At the Guiana Space Centre, the European spaceport in French Guiana, a new launch complex is now being built in the middle of the tropical rainforest for the next generation of European launch vehicles. The inaugural flight of the Ariane 6 into space is scheduled for summer 2021. The new launch complex consists of a number of construction facilities: an assembly hall, a mobile gantry, a launch pad, a water tower and two flame trenches. The main and upper stage of the vehicle are joined in the assembly hall whilst the solid propellant booster and payload are integrated in the mobile gantry, a 90 metre high hall equipped with cranes and a variety of mobile platforms. When completed, the gantry will weigh 8,000 tonnes and move on rails, making it one of the largest mobile buildings in the world. The defining feature of the launch pad is its two flame trenches, monumental constructions of concrete and steel, each one of which is nearly 100 metres long and buried 30 metres deep in the earth. 50,000 cubic metres of concrete and 7,000 tonnes of steel were used in their construction. At lift-off the launch vehicle’s flames and exhaust gases are channelled by an underground deflector and expelled through these two gigantic tunnels.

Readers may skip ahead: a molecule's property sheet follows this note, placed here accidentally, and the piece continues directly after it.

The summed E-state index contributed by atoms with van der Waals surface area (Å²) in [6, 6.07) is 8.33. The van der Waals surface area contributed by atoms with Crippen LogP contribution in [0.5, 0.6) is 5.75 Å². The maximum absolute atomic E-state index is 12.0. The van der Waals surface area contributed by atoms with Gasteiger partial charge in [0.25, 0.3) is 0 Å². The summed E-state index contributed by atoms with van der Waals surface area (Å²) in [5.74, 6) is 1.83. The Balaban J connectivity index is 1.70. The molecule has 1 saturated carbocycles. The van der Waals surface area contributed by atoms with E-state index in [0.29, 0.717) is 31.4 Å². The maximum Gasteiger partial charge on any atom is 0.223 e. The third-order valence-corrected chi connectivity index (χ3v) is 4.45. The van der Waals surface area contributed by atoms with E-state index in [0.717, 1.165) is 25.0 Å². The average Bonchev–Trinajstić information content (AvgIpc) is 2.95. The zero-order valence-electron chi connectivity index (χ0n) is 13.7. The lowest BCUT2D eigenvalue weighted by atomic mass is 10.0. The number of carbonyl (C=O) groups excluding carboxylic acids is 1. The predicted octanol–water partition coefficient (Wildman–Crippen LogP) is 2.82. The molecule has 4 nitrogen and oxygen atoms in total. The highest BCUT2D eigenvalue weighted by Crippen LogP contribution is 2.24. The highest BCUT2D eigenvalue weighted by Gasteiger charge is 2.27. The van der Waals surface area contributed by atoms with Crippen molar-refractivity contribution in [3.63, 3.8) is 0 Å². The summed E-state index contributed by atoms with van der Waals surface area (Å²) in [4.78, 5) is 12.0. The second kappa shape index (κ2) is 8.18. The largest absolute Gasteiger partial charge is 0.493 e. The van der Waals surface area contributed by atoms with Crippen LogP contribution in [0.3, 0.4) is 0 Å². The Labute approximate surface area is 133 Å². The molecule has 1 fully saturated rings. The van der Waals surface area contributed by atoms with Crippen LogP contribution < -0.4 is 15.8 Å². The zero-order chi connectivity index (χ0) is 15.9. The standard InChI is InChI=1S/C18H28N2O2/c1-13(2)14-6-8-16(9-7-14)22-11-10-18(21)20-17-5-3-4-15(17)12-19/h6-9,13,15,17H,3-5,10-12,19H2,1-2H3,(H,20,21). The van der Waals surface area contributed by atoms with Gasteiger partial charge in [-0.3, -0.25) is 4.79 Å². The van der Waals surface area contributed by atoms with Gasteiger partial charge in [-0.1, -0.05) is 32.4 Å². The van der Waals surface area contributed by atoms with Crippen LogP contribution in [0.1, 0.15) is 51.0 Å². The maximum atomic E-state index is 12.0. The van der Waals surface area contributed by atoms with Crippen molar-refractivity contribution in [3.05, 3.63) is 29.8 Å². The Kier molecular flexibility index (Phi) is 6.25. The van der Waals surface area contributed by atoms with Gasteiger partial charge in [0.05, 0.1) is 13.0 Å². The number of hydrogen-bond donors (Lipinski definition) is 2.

The work “strange eden” visualises the launch pad now under construction. The composition of the picture consists of a variety of construction elements photographed by the artist on the Guiana launch site. Digital re-composition of these elements groups them together in an aesthetically necessary compression of space since the actual construction site covers an area of over 170 hectares. The field of view is structured both by a linear perspective and by layering of foreground, middle ground and background. The individual elements of the scenery so presented come together in the digital construct to form a new unity and assume a new significance. Concrete dominates the scenery, nature is pressed into the background. The viewer’s gaze first takes in the central middle ground perspective and is then drawn through the whole image space to the gigantic mobile gantry, rising in the background from the jungle to a dramatic clouded sky. The gantry is flanked by the water tower which directs the gaze still further up into the sky. On the left and right sides of the picture the sombre gaping voids of the twin flame trenches stretch out to meet the viewer, turning attention to the figure in the foreground of the picture. Clad in a protective suit and fully isolated from its environment, this figure is expressive of the potential dangers of the place. This is where the picture lends itself to an ambivalent reading as it can easily switch from an optimistic utopian vision of the future to a possible dystopia. In future are we going to need launch pads in our new world because our present world has become uninhabitable? Finally the viewer’s gaze comes to rest on this lone figure to ponder its mysterious existence.